[Editor’s note: This story originally was published by Real Clear Defense.]
By Dan Goure
Real Clear Defense
Too much attention in defense circles of late has been focused on the need for new, revolutionary platforms and weapons systems. The reality is that transformative changes in military technology are few and far between. They bring challenges regarding operating concepts, logistics, training, and sustainability.
The Department of Defense (DoD) has maintained its technological preeminence and military dominance for nearly a century based largely on its ability to continually upgrade and modernize existing systems. Much of the current U.S. force structure is based around capabilities first developed decades ago. Current plans for the continuous improvement of the F-35 joint strike fighter’s hardware and software could allow it to maintain its dominant position in the air for the rest of the century.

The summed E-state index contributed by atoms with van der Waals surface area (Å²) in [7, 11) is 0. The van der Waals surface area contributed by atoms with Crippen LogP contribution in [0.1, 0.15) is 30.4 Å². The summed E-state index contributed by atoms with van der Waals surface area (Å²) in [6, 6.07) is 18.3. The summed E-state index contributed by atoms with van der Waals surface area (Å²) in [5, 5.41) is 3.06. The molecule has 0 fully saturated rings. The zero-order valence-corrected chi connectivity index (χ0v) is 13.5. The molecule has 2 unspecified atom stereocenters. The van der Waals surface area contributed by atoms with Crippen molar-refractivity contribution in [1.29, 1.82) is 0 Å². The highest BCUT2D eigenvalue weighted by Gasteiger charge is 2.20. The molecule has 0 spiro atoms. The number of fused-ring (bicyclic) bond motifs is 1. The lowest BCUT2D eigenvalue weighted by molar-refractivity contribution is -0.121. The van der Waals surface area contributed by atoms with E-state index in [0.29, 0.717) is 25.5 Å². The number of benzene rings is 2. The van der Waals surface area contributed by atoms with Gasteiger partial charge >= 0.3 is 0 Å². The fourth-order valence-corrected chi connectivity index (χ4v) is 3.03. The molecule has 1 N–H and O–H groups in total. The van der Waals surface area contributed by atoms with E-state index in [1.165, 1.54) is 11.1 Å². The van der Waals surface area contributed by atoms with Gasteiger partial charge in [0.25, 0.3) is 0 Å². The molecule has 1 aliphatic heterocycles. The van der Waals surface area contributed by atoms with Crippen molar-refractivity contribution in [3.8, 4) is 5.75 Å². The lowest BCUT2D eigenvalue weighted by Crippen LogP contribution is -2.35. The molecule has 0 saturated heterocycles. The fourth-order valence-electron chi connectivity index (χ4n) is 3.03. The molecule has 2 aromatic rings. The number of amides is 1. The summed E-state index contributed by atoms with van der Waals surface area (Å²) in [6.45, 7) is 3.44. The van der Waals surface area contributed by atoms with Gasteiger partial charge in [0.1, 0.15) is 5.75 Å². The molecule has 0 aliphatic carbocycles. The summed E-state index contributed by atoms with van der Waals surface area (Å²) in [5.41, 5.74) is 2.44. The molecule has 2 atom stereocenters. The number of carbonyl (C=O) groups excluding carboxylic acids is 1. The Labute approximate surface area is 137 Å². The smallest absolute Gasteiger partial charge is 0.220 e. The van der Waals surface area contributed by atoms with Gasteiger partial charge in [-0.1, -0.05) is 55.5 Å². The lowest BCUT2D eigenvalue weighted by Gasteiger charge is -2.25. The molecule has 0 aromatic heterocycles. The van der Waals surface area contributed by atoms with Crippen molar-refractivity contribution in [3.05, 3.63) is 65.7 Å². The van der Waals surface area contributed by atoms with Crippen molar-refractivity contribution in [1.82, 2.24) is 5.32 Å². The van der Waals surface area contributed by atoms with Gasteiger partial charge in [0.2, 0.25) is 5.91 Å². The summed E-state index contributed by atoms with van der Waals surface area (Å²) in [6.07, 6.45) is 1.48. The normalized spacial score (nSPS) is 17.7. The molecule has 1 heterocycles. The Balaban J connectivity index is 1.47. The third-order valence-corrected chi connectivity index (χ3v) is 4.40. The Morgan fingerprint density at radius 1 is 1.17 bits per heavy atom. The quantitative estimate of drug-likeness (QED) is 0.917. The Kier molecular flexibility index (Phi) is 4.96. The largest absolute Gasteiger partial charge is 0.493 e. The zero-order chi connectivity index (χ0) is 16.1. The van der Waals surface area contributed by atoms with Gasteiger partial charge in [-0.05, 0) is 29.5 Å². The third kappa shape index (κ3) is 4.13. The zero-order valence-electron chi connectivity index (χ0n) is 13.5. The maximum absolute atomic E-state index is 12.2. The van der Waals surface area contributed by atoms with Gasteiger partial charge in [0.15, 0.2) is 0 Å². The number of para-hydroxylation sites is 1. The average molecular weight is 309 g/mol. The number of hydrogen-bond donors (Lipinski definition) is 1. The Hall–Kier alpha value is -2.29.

The example of the Air Force’s continual reliance on the B-52 strategic bomber is instructive. First flown in 1962, the 76 H-models are expected to be in service until mid-century. Over that time, virtually every system on the B-52 has been replaced, often multiple times. The decision to turn the B-52 from a penetrating strategic delivery platform to a multi-purpose standoff weapons carrier also added to its lifespan.